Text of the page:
Four U.S. states order a metaverse casino to halt sale of NFTs
Regulators in four states simultaneously filed emergency cease-and-desist orders Thursday against virtual casino Slotie.
States law enforcement officials allege Slotie’s owners were soliciting investors online to participate in an illegal gambling operation in the metaverse, a digital world where participants can interact with each other, purchase products and gamble. State securities boards in Texas, Kentucky, New Jersey and Alabama accused Slotie of defrauding investors and ordered it to immediately halt the sale of its non-fungible tokens, or NFTs, to retail investors.
NFTs are blockchain-based digital assets that designate ownership of virtual art, music, or in this case, proprietorship of a metaverse casino to the holder of the NFT. According to the order, 10,0000 Slotie NFTs were sold to the public.
Slotie, which is based in the country of Georgia, began operating in October 2021, according to the order. On its website, it said its NFTs «are your ticket into the largest and fastest-growing online casino network on the blockchain.»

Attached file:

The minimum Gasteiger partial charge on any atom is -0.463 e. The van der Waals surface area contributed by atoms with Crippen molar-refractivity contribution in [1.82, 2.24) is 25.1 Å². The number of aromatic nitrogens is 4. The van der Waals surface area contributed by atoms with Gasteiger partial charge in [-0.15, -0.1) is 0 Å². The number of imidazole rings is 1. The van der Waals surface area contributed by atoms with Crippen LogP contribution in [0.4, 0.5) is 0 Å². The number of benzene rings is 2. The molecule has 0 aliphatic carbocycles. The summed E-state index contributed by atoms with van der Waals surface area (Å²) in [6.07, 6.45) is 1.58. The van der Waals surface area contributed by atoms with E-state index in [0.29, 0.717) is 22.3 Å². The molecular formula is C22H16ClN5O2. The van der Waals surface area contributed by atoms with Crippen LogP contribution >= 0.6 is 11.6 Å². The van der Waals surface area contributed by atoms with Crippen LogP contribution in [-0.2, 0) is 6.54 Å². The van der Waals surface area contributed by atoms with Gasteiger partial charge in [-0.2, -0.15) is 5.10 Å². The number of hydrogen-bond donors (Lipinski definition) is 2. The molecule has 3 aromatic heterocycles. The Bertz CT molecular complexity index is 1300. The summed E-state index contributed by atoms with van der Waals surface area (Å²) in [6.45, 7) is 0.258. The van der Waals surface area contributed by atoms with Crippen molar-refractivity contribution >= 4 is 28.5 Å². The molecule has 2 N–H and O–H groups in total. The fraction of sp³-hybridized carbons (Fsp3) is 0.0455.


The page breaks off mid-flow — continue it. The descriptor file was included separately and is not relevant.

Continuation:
Although the metaverse project was selling securitized NFTs, the order said it failed to provide purchasers with essential information such as the business address of the company or its founders, with a telephone number or an email address.
The order further alleges the respondent failed to disclose its assets, liabilities, revenue and other financial information related to its operations of the metaverse casinos.
Joe Rotunda, the Texas state securities board director, said while the metaverse does provide legitimate business opportunities, it also can provide a new forum for fraudsters looking to scam the public.
«The latest metaverse investment products — NFTs that purport to provide passive income — often bear significant undisclosed risks,» he said in a statement. «These risks are often significant, and investing in virtual realities can leave investors virtually broke.»
As a result of the order, Slotie must immediately cease and desist from selling to investors until the security is properly registered. If the founders violate the order, they are subject to a fine of up to $10,000. They also have 31 days to request a hearing on the issue.
CNBC reached out to Slotie, but did not immediately hear back.